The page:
Brochette

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I have eaten the sourdough bread I made this week and it has a very different texture to normal bakery bread. I am now using the rest of it up as toast and it strikes me it would make very good brochette. The elongated slices, slightly denser than bread made with commercial yeast make a great surface for rubbing garlic into.

Brochette (my way) – a simple starter. The oil mix would easily do 4 – 6 or about 3 people for a nice lunch.

Cut up several cloves of garlic into very small pieces and steep them in a cup of olive oil for a day or 3

On the day you are serving the brochette:

Chop up some tomartoes into 1 cm of half inch cube sized chunks, put them in a bowl then pour over some of the garlic oil mix. You want them generously coated but not swimming around. Any remaining oil can be put back in the fridge and used for cooking anything you like garlic in.

If you have some basil add some torn up leaves to your mix. If not try a few chopped chives or a bit of parsley. If out of season used a dried version of the same, about quarter of a teaspoon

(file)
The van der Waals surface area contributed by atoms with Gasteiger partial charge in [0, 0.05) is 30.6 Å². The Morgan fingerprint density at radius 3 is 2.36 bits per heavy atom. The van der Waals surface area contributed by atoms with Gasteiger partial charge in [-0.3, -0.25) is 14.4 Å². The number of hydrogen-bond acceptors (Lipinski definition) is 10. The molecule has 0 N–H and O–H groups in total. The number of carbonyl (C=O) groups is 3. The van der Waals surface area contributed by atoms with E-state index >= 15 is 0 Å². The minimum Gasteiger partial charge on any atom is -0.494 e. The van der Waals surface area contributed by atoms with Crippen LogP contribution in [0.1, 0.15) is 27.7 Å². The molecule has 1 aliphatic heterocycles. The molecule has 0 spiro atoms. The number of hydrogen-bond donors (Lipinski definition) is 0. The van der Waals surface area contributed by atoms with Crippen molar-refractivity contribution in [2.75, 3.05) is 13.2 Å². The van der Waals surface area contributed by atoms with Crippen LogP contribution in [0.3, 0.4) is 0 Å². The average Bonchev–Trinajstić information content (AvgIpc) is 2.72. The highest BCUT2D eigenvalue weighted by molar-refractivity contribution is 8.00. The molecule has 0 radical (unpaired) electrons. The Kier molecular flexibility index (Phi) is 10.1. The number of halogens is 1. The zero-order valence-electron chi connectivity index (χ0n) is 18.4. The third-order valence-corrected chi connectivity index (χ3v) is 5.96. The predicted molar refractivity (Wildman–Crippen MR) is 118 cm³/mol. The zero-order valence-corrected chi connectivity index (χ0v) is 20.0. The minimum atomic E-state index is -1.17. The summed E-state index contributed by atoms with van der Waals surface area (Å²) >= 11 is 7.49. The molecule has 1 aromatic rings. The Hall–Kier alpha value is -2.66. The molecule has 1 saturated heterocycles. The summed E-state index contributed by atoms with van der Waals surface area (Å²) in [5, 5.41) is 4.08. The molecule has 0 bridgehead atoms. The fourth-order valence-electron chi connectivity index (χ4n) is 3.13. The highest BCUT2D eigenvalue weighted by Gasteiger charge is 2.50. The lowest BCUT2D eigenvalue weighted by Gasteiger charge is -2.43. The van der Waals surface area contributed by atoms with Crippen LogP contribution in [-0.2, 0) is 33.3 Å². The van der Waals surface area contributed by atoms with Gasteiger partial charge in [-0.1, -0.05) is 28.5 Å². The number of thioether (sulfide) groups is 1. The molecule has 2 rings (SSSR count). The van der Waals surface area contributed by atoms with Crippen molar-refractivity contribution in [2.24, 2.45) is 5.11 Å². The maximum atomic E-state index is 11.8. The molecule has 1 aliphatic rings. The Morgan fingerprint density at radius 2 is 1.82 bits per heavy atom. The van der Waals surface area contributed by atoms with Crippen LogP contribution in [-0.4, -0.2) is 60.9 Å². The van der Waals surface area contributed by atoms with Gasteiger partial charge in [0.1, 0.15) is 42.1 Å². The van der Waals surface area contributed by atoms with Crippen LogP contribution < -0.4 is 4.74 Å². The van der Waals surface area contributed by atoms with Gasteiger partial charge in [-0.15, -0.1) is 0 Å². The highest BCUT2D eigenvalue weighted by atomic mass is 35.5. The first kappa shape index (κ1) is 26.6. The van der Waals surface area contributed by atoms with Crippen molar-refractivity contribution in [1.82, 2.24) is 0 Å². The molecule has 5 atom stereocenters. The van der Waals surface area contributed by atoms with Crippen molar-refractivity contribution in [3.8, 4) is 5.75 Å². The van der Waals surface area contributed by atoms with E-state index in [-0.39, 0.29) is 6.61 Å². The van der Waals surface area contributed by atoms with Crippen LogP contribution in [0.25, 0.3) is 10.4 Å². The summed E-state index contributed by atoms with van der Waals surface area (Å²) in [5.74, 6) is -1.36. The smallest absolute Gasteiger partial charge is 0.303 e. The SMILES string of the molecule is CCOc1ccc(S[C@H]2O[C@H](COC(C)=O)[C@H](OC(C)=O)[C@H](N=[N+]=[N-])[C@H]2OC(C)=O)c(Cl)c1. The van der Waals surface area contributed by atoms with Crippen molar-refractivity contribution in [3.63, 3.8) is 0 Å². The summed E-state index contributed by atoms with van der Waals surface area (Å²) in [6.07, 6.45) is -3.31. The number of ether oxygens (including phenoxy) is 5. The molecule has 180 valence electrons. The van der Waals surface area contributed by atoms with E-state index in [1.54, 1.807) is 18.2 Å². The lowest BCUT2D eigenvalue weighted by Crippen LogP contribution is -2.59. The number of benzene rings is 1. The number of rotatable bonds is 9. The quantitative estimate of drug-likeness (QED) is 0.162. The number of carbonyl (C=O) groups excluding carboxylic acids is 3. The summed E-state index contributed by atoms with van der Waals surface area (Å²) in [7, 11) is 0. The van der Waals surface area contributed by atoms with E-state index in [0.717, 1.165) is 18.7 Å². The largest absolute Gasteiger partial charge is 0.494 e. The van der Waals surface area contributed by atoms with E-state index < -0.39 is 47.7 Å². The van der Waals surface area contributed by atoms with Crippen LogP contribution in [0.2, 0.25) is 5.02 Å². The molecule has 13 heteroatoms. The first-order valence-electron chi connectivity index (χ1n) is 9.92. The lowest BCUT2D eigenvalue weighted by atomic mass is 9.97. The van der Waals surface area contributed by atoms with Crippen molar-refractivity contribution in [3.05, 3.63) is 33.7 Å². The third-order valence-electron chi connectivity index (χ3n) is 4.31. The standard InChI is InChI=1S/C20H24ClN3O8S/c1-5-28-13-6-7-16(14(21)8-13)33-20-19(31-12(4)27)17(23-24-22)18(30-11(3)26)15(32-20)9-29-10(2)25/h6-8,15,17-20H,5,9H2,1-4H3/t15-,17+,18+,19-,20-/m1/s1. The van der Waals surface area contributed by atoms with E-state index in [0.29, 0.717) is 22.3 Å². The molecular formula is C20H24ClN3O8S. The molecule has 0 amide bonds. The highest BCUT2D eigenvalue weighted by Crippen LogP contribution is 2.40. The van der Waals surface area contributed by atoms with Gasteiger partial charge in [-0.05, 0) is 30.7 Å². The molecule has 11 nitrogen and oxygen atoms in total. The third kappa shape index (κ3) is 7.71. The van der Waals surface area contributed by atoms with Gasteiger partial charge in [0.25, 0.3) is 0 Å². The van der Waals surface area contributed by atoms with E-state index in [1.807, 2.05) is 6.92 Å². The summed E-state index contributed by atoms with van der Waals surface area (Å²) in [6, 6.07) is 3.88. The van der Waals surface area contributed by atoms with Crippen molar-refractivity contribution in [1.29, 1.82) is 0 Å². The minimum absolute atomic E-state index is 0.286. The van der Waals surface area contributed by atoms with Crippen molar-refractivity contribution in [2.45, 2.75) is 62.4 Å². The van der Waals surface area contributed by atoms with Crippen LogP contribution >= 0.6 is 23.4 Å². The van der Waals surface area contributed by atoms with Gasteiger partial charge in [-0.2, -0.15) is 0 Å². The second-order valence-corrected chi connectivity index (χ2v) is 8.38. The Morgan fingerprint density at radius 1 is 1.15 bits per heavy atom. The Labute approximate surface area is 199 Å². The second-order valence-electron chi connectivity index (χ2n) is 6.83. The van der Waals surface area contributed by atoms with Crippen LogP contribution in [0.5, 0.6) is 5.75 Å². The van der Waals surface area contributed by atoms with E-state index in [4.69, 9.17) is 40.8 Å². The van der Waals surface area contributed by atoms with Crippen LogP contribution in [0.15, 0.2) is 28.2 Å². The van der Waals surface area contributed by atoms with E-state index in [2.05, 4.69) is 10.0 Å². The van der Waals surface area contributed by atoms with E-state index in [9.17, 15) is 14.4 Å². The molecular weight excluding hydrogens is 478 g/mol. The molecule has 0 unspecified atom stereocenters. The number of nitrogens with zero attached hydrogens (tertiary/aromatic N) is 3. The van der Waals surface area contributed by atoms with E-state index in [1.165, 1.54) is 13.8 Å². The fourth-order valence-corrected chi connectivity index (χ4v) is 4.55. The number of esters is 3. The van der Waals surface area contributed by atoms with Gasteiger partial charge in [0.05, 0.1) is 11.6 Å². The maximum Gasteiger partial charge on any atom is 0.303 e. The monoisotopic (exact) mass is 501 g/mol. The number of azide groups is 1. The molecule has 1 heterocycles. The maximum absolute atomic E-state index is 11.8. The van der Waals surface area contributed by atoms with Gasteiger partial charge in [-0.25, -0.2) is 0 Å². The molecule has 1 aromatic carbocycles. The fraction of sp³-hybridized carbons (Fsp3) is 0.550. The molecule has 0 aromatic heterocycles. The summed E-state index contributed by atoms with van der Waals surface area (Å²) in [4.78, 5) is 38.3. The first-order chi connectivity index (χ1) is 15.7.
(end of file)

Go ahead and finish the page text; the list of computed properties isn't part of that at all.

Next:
When you are ready to use them;

Take slices of bread and toast them – usually 1 or 2 per person if it’s a starter. Slightly stale bread is best

Cut a fresh clove of garlic in 2, dip it in the olive oil mixture and rub your bread all over with it. Very lightly salt and pepper the toast.

Serve cold with the bowl of the tomarto mix and small spoons for people to pile onto the toast. Or put into individual ramakins on the side of a plate.

Other versions;

Serve the toast with melted cheese on top (Yum Yum)

Serve with some mushrooms cooked in butter and garlic as an additional option for topping the toast with.

Serve with thin slices of grilled courgette.

Gently cook a diced onion for about 15 minutes until it is caramelised and serve in separate bowl.

All of the above for a great lunch or yummy tea time. I am sure you can add to the list…………..smoked salmon, goats cheese…….what do you like.

 

 

Other things to add

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